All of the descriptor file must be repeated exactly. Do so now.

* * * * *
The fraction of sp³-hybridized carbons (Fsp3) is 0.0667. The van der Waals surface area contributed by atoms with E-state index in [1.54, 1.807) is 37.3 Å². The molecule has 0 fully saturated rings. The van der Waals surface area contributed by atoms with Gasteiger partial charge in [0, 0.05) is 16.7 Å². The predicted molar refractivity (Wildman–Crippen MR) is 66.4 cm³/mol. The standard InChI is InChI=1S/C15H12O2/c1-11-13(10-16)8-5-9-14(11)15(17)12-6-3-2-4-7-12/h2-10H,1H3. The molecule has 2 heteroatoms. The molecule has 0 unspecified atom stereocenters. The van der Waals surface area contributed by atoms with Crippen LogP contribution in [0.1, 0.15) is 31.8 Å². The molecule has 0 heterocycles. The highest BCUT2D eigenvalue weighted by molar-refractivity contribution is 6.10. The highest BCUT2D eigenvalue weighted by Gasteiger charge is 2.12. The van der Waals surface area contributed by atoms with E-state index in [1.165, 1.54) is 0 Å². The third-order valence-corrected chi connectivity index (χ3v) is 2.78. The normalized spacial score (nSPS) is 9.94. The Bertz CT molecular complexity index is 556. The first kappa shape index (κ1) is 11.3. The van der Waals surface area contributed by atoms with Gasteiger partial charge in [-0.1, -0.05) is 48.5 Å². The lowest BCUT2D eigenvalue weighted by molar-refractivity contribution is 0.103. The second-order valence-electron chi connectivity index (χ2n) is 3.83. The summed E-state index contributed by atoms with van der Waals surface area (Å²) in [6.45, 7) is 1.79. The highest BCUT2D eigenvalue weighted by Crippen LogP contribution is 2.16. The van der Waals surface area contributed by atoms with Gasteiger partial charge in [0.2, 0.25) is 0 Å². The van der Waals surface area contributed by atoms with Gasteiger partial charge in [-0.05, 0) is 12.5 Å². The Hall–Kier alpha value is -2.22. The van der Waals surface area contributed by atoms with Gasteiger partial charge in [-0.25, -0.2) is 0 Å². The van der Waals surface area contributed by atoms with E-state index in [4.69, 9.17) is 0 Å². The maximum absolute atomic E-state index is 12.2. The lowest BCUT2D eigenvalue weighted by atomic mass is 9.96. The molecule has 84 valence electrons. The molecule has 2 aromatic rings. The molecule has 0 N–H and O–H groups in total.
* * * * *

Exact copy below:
The fraction of sp³-hybridized carbons (Fsp3) is 0.0667. The van der Waals surface area contributed by atoms with E-state index in [1.54, 1.807) is 37.3 Å². The molecule has 0 fully saturated rings. The van der Waals surface area contributed by atoms with Gasteiger partial charge in [0, 0.05) is 16.7 Å². The predicted molar refractivity (Wildman–Crippen MR) is 66.4 cm³/mol. The standard InChI is InChI=1S/C15H12O2/c1-11-13(10-16)8-5-9-14(11)15(17)12-6-3-2-4-7-12/h2-10H,1H3. The molecule has 2 heteroatoms. The molecule has 0 unspecified atom stereocenters. The van der Waals surface area contributed by atoms with Crippen LogP contribution in [0.1, 0.15) is 31.8 Å². The molecule has 0 heterocycles. The highest BCUT2D eigenvalue weighted by molar-refractivity contribution is 6.10. The highest BCUT2D eigenvalue weighted by Gasteiger charge is 2.12. The van der Waals surface area contributed by atoms with E-state index in [1.165, 1.54) is 0 Å². The third-order valence-corrected chi connectivity index (χ3v) is 2.78. The normalized spacial score (nSPS) is 9.94. The Bertz CT molecular complexity index is 556. The first kappa shape index (κ1) is 11.3. The van der Waals surface area contributed by atoms with Gasteiger partial charge in [-0.1, -0.05) is 48.5 Å². The lowest BCUT2D eigenvalue weighted by molar-refractivity contribution is 0.103. The second-order valence-electron chi connectivity index (χ2n) is 3.83. The summed E-state index contributed by atoms with van der Waals surface area (Å²) in [6.45, 7) is 1.79. The highest BCUT2D eigenvalue weighted by Crippen LogP contribution is 2.16. The van der Waals surface area contributed by atoms with Gasteiger partial charge in [0.2, 0.25) is 0 Å². The van der Waals surface area contributed by atoms with Gasteiger partial charge in [-0.05, 0) is 12.5 Å². The Hall–Kier alpha value is -2.22. The van der Waals surface area contributed by atoms with Gasteiger partial charge in [-0.25, -0.2) is 0 Å². The van der Waals surface area contributed by atoms with E-state index in [4.69, 9.17) is 0 Å². The maximum absolute atomic E-state index is 12.2. The lowest BCUT2D eigenvalue weighted by atomic mass is 9.96. The molecule has 84 valence electrons. The molecule has 2 aromatic rings. The molecule has 0 N–H and O–H groups in total.